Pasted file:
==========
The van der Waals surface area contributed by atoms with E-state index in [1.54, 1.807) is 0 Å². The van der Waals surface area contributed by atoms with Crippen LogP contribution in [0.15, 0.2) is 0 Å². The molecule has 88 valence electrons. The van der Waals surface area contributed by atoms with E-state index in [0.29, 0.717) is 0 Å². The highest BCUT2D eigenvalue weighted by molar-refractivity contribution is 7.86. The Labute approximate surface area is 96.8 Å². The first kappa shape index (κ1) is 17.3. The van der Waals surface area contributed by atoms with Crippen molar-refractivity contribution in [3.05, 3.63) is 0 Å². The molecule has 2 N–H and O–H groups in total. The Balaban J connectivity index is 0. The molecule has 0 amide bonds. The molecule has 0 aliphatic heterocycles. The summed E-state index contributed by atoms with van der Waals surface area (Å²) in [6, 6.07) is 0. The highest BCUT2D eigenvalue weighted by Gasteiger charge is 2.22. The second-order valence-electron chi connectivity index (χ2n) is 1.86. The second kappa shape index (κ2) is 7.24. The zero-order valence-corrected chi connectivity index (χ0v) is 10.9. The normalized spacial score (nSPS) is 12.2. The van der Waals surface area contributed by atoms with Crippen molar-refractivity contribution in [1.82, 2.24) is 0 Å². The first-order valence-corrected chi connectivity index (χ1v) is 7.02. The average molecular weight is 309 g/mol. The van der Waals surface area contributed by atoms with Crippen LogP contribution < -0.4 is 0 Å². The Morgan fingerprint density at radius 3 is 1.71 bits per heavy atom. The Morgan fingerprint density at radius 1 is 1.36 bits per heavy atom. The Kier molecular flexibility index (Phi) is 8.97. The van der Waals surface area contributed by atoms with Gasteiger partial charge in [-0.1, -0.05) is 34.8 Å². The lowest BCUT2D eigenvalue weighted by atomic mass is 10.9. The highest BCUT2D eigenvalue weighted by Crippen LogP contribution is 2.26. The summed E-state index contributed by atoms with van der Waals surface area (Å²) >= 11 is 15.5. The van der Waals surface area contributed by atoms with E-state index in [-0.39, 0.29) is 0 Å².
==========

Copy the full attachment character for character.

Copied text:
The van der Waals surface area contributed by atoms with E-state index in [1.54, 1.807) is 0 Å². The van der Waals surface area contributed by atoms with Crippen LogP contribution in [0.15, 0.2) is 0 Å². The molecule has 88 valence electrons. The van der Waals surface area contributed by atoms with E-state index in [0.29, 0.717) is 0 Å². The highest BCUT2D eigenvalue weighted by molar-refractivity contribution is 7.86. The Labute approximate surface area is 96.8 Å². The first kappa shape index (κ1) is 17.3. The van der Waals surface area contributed by atoms with Crippen molar-refractivity contribution in [3.05, 3.63) is 0 Å². The molecule has 2 N–H and O–H groups in total. The Balaban J connectivity index is 0. The molecule has 0 amide bonds. The molecule has 0 aliphatic heterocycles. The summed E-state index contributed by atoms with van der Waals surface area (Å²) in [6, 6.07) is 0. The highest BCUT2D eigenvalue weighted by Gasteiger charge is 2.22. The second-order valence-electron chi connectivity index (χ2n) is 1.86. The second kappa shape index (κ2) is 7.24. The zero-order valence-corrected chi connectivity index (χ0v) is 10.9. The normalized spacial score (nSPS) is 12.2. The van der Waals surface area contributed by atoms with Crippen molar-refractivity contribution in [1.82, 2.24) is 0 Å². The first-order valence-corrected chi connectivity index (χ1v) is 7.02. The average molecular weight is 309 g/mol. The van der Waals surface area contributed by atoms with Crippen LogP contribution < -0.4 is 0 Å². The Morgan fingerprint density at radius 3 is 1.71 bits per heavy atom. The Morgan fingerprint density at radius 1 is 1.36 bits per heavy atom. The Kier molecular flexibility index (Phi) is 8.97. The van der Waals surface area contributed by atoms with Gasteiger partial charge in [-0.1, -0.05) is 34.8 Å². The lowest BCUT2D eigenvalue weighted by atomic mass is 10.9. The highest BCUT2D eigenvalue weighted by Crippen LogP contribution is 2.26. The summed E-state index contributed by atoms with van der Waals surface area (Å²) >= 11 is 15.5. The van der Waals surface area contributed by atoms with E-state index in [-0.39, 0.29) is 0 Å².